Mame on the Beaglebone Black


A few years ago I put together an Mame arcade system using an old laptop, X-Arcade Tanksitck, and a Xtension Mini Arcade Cabinet.  Over the past few months the laptop has become flaky and now needs to be replaced. I figured the Beaglebone would be the perfect replacement as it has enough horsepower to run Mame, and low power enough that so I can just leave it running all the time.

Unfortunately I was not able to locate a prebuilt image that included Mame. Getting X to work properly with sound, and then finding a version of Mame that’ll compile on the Black’s arm chip turned out to be a bigger hassle than I expected. There are a number of things that need to be fixed but overall I think this image should work fine for running the games I had on the old laptop.

The image runs Debian as the OS, AdvanceMame for the game emulation, and Wahcade as a front end. It can be run either from an SD or copied on to the internal storage. Wahcade will start automatically when the system boots… just boot the system and its ready to go.

I’ve only included the Circus and Tankwars roms in this image. To add your own roms login with the user name mame with the password of mame. New roms go in the emulators/mame/roms directory.

If you try the image and have problems and/or suggestions let me know. I have a few more tweaks planned to make adding roms easier and will post how I got AdvanceMame to compile eventually.


DEFCON 2013 Forensics Challenge

Wow! First place baby!

Here is a write up I did on a competition that took place at DEFCON this year. To be fair I should disclose that I work for Cybertap and work on the Recon product. The tasks where Recon was used could of course been solved using other tools, but when you have access to a network analysis tool designed for this sort of thing it really helps.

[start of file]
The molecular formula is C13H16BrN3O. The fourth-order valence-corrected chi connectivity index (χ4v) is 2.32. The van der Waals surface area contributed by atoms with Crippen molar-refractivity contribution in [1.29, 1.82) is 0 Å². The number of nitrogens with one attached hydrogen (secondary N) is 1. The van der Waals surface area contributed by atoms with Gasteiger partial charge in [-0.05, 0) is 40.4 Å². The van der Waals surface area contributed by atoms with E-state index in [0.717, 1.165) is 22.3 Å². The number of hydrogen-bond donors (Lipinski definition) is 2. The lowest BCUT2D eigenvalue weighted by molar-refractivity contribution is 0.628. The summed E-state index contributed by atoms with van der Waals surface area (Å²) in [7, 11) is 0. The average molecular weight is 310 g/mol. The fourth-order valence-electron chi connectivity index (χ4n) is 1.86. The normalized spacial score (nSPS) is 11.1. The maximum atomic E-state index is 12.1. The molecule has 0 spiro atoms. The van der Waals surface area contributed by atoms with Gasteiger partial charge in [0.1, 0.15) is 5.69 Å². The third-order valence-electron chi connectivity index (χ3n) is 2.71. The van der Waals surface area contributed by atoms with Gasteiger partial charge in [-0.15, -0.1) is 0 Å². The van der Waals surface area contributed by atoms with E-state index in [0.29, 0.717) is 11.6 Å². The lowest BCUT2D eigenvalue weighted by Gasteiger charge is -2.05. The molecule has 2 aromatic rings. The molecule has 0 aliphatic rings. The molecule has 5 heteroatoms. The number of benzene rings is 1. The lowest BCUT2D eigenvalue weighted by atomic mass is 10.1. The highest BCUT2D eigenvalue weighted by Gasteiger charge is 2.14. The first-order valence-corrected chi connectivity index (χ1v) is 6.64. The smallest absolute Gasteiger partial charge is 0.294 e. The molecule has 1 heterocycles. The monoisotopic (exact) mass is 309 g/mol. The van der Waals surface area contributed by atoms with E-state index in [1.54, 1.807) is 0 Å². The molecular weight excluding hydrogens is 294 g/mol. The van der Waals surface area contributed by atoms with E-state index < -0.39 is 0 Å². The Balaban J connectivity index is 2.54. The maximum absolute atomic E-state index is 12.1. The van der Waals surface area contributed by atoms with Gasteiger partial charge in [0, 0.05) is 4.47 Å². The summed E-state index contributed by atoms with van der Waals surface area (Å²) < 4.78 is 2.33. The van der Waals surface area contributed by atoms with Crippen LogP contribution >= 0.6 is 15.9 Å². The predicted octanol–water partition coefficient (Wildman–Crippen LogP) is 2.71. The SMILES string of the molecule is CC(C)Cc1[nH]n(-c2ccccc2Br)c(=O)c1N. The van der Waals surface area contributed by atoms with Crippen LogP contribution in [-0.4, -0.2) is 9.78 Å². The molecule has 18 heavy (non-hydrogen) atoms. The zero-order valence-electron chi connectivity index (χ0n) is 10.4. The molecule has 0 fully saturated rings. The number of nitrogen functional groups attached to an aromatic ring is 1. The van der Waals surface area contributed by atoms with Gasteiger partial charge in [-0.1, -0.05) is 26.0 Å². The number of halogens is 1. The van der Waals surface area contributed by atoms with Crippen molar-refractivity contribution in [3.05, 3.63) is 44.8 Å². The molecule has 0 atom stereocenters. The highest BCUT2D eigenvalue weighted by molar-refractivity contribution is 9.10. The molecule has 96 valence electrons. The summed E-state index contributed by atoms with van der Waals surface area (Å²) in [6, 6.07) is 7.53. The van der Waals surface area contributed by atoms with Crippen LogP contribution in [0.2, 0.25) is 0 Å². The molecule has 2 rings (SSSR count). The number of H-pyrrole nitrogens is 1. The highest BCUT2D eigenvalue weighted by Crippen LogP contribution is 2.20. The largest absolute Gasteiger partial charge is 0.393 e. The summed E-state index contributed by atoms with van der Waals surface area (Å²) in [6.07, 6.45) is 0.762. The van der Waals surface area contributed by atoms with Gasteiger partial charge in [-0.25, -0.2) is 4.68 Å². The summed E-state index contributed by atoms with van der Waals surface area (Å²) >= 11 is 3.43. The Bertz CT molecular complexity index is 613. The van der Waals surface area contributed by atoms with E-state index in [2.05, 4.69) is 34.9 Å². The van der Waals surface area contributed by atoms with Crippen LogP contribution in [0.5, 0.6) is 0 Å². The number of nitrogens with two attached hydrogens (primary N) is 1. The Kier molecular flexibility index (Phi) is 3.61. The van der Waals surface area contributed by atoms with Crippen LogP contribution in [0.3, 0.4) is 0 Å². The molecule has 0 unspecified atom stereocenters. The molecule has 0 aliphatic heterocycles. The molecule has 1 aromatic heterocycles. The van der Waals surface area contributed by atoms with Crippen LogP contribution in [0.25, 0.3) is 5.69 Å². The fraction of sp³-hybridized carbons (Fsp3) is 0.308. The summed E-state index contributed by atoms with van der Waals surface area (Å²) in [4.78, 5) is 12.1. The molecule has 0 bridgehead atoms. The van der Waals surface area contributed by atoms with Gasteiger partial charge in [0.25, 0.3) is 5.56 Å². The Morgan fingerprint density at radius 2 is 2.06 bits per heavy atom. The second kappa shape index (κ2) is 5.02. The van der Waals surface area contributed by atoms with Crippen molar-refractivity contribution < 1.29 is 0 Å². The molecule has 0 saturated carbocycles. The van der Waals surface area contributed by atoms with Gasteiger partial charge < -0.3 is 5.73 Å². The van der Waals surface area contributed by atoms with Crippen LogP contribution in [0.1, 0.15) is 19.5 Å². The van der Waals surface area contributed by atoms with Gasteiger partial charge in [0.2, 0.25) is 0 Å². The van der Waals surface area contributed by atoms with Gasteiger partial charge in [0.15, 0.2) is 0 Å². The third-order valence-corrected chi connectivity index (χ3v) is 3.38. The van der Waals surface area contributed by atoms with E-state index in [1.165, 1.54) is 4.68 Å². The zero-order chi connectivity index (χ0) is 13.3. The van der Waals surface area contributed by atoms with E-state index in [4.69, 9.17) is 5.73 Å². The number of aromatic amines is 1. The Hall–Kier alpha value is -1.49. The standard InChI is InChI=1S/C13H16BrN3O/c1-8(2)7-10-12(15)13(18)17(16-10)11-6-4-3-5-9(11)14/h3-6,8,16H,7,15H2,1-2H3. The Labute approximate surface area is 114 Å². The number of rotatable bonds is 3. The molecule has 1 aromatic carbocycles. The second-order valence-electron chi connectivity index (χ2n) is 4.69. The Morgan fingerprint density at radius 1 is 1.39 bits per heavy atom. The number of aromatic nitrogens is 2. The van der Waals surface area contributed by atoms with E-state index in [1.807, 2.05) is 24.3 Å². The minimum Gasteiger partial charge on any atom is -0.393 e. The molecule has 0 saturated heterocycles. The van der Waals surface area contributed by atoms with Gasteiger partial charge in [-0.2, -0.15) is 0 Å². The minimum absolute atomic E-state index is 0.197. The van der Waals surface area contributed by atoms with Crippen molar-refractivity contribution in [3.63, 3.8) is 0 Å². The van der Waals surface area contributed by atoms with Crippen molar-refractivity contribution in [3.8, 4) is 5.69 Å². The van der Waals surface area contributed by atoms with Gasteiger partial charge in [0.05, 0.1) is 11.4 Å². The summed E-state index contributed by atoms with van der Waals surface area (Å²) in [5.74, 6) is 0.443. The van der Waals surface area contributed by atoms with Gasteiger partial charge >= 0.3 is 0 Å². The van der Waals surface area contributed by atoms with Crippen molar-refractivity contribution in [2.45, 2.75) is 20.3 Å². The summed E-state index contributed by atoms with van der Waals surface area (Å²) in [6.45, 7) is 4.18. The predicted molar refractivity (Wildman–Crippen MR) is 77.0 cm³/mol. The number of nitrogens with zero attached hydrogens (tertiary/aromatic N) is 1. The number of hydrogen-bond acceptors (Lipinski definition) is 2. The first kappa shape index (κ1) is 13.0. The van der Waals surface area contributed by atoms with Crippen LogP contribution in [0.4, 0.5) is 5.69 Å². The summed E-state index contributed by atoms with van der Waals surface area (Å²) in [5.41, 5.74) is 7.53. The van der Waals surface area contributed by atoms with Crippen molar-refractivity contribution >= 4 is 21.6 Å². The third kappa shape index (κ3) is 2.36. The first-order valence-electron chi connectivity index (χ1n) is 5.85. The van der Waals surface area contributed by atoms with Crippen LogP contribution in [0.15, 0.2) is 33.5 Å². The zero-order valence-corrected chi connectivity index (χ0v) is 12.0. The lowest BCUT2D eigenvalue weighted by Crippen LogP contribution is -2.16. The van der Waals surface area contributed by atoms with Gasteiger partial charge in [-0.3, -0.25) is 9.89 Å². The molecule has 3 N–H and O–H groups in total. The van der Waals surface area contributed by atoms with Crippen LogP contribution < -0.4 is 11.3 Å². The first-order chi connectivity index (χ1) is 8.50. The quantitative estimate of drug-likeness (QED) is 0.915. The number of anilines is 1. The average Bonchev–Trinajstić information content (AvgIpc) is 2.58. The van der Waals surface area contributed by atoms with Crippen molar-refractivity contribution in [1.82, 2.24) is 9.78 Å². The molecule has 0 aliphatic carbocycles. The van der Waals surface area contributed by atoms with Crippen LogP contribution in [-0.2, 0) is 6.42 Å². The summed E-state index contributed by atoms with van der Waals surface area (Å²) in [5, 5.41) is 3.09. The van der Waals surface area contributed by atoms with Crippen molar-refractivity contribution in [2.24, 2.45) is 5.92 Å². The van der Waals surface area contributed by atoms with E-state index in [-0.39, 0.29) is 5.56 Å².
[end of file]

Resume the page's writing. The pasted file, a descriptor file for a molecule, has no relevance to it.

This year’s challenge had approximately 200 teams competing. The 2nd and 4th place teams from last year’s competition were also present. It took 4.5 hours to complete a total of eight rounds. The 2nd place team (the same team that came in 4th last year) took about 5 hours to complete the challenge.

Tools used

Recon ingests real-time or archived (Pcap) network packets, decompiles all the flows and indexes every byte of information using a search engine. All network data is indexed including address and port meta-data, protocol meta-data, message contents, embedded file meta-data, and file content metadata.

Wireshark is a network protocol analyzer.

NetworkMiner is a Network Forensic Analysis Tool for Windows. NetworkMiner can parse PCAP files for off-line analysis and to regenerate/reassemble transmitted files and certificates from PCAP files.

HxD is a fast free hex.

Notepad++ is a free Windows based source code editor and Notepad replacement.

VLC is an open-source cross-platform multimedia player.

Free open-source disk encryption software.

USEFUL WEBSITES – used to convert hex to ASCII text. – used to map KML data to a Google map. – Website with list of file signatures.

Forensic Challenge

1. What day of the week is the meeting scheduled for?

Time to compete task: 15 mins

NetworkMinner was able to identify an IRC chat but some messages were hex encoded. We used Notepad++ to clean up the text in the hex encoded messages and then converted the hex to ASCII.

Original text:
How does Wednesday sound?

Cleaned up hex:
48 6F 77 20 64 6F 65 73 20 57 65 64 6E 65 73 64 61 79 20 73 6F 75 6E 64 3F

Converted to ASCII:
How does Wednesday sound?

Tools used:

2. What city are they meeting?
Las Vegas

Time to compete task: 46 mins

The solution for this one required multiple steps.

Using Recon we searched and found the word betty in an AOL email message that contain text about the meeting. Using the source IP address ( and viewing the results in Recon’s surveyor we were able to step through all the documents pertaining to this address. One document that stood out was sent on port 1024 and appeared to contain binary data.

To extract the original file out of the pcap we used Wireshark. There’s probably an easier way to do this… Using this filter we were able to capture just the traffic from on port 1024.

tcp.port == 1024 and ip.src ==

The results were then saved to a new pcap using the File->Export Specified Packets option. Next we opened the new pcap in Wireshark, follow tcp stream (there is only one stream in this new pcap), and then saved as raw file.

We had a file that probably contained what we were looking for but no idea what the format was. The Linux file utility identified it as data (no help there) and stings did not produce anything useful. There was one of three possibilities… it’s compressed, encrypted, or junk data to throw us off. The hint that it was encrypted was this bit of text from the email:

Here is the password for where you should meet me: S3cr3tVV34p0n